US 7575690 B2
Hydrocarbon stimulation fluids are often used to increase the permeability and productivity of oil and gas reservoirs. The fluid itself is made up of a mixture of hydrocarbons and various chemicals designed to induce gel formation and gel breaking. The successful removal of these chemicals from the fluid has been achieved, through a process of acid-washing and filtration. This will allow the fluid to be re-used many times for further fracturing processes.
1. A method of treating used hydrocarbon fracturing fluid, the hydrocarbon fracturing fluid comprising activator and breaker chemicals, wherein the activator chemical includes an iron or aluminum complex, and the breaker chemical includes a metal oxide, the method comprising the steps of:
contacting the hydrocarbon fracturing fluid with an aqueous acid to react the activator and breaker chemicals with the aqueous acid and produce a fluid with a hydrocarbon phase and an aqueous phase containing reaction products of the aqueous acid with activator and breaker chemicals; and
separating the aqueous phase from the hydrocarbon phase to produce a recyclable hydrocarbon fracturing fluid.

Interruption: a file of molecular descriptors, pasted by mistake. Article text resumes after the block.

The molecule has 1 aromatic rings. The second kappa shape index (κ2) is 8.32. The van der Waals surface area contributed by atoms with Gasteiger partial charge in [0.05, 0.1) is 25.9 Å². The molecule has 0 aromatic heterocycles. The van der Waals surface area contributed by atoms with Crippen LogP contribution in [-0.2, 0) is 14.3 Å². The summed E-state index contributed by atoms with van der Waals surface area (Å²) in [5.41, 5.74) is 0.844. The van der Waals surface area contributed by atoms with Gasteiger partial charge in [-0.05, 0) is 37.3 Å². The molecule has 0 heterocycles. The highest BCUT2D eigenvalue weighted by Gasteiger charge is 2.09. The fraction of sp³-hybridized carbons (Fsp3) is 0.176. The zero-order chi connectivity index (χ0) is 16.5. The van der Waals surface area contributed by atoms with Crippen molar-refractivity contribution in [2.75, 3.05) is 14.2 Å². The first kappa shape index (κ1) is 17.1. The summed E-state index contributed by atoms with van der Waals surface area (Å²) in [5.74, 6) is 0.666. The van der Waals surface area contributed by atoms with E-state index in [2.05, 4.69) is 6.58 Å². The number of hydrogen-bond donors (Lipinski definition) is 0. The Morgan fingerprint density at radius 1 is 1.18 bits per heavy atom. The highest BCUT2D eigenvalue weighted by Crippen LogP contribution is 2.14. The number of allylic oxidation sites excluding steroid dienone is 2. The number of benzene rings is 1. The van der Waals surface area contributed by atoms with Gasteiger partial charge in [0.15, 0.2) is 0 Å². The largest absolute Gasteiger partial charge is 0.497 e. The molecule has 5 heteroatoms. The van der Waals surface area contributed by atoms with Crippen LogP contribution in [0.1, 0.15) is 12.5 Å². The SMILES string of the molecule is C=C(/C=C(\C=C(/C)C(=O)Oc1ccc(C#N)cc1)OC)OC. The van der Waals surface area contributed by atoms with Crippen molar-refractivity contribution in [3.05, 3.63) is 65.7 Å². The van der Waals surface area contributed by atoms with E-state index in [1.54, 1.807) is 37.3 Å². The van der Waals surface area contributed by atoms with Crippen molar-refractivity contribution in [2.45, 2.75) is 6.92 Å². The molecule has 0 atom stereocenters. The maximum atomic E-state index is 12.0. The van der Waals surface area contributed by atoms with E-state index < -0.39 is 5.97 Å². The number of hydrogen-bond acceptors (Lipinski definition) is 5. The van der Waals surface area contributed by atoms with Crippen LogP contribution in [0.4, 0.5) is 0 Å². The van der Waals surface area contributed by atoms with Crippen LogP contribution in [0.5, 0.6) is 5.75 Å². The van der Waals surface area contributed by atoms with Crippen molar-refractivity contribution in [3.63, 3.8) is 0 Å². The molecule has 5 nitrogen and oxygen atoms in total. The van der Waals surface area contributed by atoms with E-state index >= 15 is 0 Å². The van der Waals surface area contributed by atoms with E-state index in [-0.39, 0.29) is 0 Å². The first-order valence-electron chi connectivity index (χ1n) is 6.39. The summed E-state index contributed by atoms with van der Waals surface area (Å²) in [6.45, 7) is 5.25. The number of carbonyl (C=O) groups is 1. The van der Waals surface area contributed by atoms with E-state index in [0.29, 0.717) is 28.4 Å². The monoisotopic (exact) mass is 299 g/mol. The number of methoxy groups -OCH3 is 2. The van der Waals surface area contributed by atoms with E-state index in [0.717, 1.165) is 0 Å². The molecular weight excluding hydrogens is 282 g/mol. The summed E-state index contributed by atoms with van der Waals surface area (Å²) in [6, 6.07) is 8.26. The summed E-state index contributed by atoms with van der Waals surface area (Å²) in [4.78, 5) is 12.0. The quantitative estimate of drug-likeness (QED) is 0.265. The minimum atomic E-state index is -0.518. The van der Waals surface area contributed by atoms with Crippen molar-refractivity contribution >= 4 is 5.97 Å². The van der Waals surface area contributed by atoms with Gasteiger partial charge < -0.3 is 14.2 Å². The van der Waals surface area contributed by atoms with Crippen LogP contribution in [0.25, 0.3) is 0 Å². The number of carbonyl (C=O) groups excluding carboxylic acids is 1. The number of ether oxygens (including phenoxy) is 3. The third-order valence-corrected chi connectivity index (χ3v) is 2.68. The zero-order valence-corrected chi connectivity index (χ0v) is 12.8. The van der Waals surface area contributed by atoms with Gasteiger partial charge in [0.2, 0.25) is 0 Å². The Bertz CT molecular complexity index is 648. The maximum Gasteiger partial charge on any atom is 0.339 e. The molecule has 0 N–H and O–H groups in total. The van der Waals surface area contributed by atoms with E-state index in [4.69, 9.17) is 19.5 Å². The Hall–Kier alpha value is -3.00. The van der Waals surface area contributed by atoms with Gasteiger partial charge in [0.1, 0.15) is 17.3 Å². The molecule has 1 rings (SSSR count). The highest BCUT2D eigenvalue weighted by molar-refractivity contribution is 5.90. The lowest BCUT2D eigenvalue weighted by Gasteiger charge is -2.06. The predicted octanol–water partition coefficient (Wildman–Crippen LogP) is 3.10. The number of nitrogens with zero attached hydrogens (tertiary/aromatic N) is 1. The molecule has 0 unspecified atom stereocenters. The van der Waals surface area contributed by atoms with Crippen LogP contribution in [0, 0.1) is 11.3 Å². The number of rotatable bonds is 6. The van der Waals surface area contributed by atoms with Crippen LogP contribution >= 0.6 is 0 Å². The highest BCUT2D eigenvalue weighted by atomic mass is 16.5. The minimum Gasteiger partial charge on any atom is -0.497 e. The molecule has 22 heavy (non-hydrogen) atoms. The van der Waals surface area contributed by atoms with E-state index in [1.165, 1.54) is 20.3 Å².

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13. A method of treating used hydrocarbon fracturing fluid, the hydrocarbon fracturing fluid containing one or more gelling agents, including a phosphate ester, the method comprising the steps of:
filtering the hydrocarbon fracturing fluid through a clay filter to remove the one or more gelling agents; and
recycling the hydrocarbon fracturing fluid to a fracturing process.
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16. A method of treating used hydrocarbon fracturing fluid, the hydrocarbon fracturing fluid containing one or more gelling agents, including a phosphate ester, the method comprising the steps of:
filtering the hydrocarbon fracturing fluid through a filter having pore size less than or equal to 1 μm in diameter to remove at least a portion of the gelling agent; and
recycling the hydrocarbon fracturing fluid to a fracturing process.
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Stimulation fluids are used to create additional permeability in oil and gas reservoirs. This is achieved by pumping the fluid (hydrocarbon or water), down hole. While this is happening three chemicals are mixed at the surface and blended into the fluid to create viscosity, also known as a gel state. The chemicals include a gelling agent, an activator and a breaker. For many hydrocarbon fluids the gelling agent is phosphate ester, the activator is an iron base chemical and the breaker is a basic metal oxide.
The viscous fluid is pumped at high rates down hole and is forced into the hydrocarbon reservoir under high pressures. Once the fluid pressure is greater than the rock pressure, the fluid creates a fracture in the rock and flows into the fracture. As this is happening, sand is then added and pumped downhole to stabilize the fracture and provide porosity.